Prior to European colonization, the Caribbean was a mosaic of distinct communities that were connected by networks of interaction since the first human occupations in Cuba, Hispaniola and Puerto Rico around 6,000 years ago.
The pre-contact Caribbean is divided into three archaeological ages, which denote shifts in material cultural complexes.
The Lithic and Archaic Ages are defined by distinct stone tool technologies, and the Ceramic Age — which began about 2,500-2,300 years ago — featured an agricultural economy and intensive pottery production.
Technological and stylistic changes in material culture across these periods reflect local developments by connected Caribbean people as well as migration from the American continents, although the geographical origins, trajectories and numbers of migratory waves remain under debate.
“The islands’ first inhabitants, a group of stone tool-users, boated to Cuba about 6,000 years ago, gradually expanding eastward to other islands during the region’s Archaic Age,” said Dr. William Keegan, an archaeologist in the Florida Museum of Natural History at the University of Florida.
“Where they came from remains unclear — while they are more closely related to Central and South Americans than to North Americans, their genetics do not match any particular Indigenous group.”
“However, similar artifacts found in Belize and Cuba may suggest a Central American origin.”
“About 2,500-3,000 years ago, farmers and potters related to the Arawak-speakers of northeast South America established a second pathway into the Caribbean.”
“Using the fingers of the Orinoco River Basin like highways, they traveled from the interior to coastal Venezuela and pushed north into the Caribbean Sea, settling Puerto Rico and eventually moving westward.”
“Their arrival ushered in the region’s Ceramic Age, marked by agriculture and the widespread production and use of pottery.”
“Over time, nearly all genetic traces of Archaic Age people vanished, except for a holdout community in western Cuba that persisted as late as European arrival.”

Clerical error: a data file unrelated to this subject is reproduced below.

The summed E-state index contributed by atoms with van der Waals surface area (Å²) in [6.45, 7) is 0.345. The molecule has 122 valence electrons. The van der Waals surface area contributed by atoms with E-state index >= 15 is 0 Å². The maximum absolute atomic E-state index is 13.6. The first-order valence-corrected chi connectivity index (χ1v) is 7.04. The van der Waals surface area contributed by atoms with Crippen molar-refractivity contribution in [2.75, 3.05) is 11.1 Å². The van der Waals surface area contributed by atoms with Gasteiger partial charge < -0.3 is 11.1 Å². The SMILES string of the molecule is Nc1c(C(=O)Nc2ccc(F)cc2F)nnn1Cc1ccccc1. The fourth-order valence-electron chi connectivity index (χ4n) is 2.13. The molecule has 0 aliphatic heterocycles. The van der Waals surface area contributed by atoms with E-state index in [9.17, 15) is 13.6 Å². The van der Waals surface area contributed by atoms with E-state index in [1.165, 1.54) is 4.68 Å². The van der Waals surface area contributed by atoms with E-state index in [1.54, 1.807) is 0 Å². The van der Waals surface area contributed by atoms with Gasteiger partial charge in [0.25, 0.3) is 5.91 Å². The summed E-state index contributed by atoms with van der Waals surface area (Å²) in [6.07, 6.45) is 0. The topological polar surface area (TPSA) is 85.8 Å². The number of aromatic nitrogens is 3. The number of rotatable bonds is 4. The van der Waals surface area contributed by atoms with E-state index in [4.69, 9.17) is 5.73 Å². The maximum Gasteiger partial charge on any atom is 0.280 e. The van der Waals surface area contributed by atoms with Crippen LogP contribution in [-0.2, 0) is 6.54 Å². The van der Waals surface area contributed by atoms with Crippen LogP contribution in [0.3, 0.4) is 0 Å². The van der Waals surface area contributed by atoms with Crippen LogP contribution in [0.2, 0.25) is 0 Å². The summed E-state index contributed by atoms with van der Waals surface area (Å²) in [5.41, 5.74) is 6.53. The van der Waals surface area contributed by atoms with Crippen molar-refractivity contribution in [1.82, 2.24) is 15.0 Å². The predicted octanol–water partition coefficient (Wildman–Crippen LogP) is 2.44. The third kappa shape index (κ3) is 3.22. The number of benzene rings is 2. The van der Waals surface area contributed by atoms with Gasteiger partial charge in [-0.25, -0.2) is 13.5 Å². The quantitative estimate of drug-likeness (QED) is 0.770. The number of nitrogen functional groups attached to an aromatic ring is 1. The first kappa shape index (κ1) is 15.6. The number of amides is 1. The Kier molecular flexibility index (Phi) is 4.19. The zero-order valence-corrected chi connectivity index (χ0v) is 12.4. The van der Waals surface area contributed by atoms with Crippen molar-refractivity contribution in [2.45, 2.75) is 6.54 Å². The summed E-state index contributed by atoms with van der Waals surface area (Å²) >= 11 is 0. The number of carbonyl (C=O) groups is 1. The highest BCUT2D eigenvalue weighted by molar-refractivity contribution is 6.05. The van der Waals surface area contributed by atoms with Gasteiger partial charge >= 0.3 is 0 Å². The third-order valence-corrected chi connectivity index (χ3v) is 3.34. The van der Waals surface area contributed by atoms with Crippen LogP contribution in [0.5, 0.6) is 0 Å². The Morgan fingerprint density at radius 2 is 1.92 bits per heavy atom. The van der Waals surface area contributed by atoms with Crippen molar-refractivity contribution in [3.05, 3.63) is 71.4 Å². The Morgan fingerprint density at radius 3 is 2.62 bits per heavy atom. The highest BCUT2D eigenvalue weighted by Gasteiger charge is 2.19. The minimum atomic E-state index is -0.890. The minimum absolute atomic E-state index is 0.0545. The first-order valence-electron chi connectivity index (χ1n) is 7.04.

Intermarriage between the two groups was rare, with only three individuals in the study showing mixed ancestry.
Many present-day Cubans, Dominicans and Puerto Ricans are the descendants of Ceramic Age people, as well as European immigrants and enslaved Africans.
But Dr. Keegan and colleagues noted only marginal evidence of Archaic Age ancestry in modern individuals.
“That’s a big mystery. For Cuba, it’s especially curious that we don’t see more Archaic ancestry,” he said.
During the Ceramic Age, Caribbean pottery underwent at least five marked shifts in style over 2,000 years.
Ornate red pottery decorated with white painted designs gave way to simple, buff-colored vessels, while other pots were punctuated with tiny dots and incisions or bore sculpted animal faces that likely doubled as handles.
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Some archaeologists pointed to these transitions as evidence for new migrations to the islands.
But DNA tells a different story, suggesting all of the styles were developed by descendants of the people who arrived in the Caribbean 2,500-3,000 years ago, though they may have interacted with and took inspiration from outsiders.
“We document this remarkable genetic continuity across changes in ceramic style. We talk about ‘pots vs. people,’ and to our knowledge, it’s just pots,” said Dr. Kendra Sirak, a postdoctoral researcher in the Department of Genetics at Harvard Medical School and the Department of Human Evolutionary Biology at Harvard University.
Highlighting the region’s interconnectivity, an analysis of male X chromosomes uncovered 19 pairs of genetic cousins living on different islands.
“Uncovering such a high proportion of genetic cousins in a sample of fewer than 100 men is another indicator that the region’s total population size was small,” said Professor David Reich, a researcher in the Blavatnik Institute at Harvard Medical School and the Department of Human Evolutionary Biology at Harvard University.
The scientists also found that about 10,000 to 50,000 people were living on two of the Caribbean’s largest islands, Hispaniola and Puerto Rico, shortly before European arrival.
“This falls far short of the million inhabitants Columbus described to his patrons, likely to impress them,” Dr. Keegan said.
Later, 16th-century historian Bartolomé de las Casas claimed the region had been home to 3 million people before being decimated by European enslavement and disease.
“While this, too, was an exaggeration, the number of people who died as a result of colonization remains an atrocity,” Professor Reich said.
“This was a systematic program of cultural erasure. The fact that the number was not 1 million or millions of people, but rather tens of thousands, does not make that erasure any less significant.”
The study was published online this week in the journal Nature.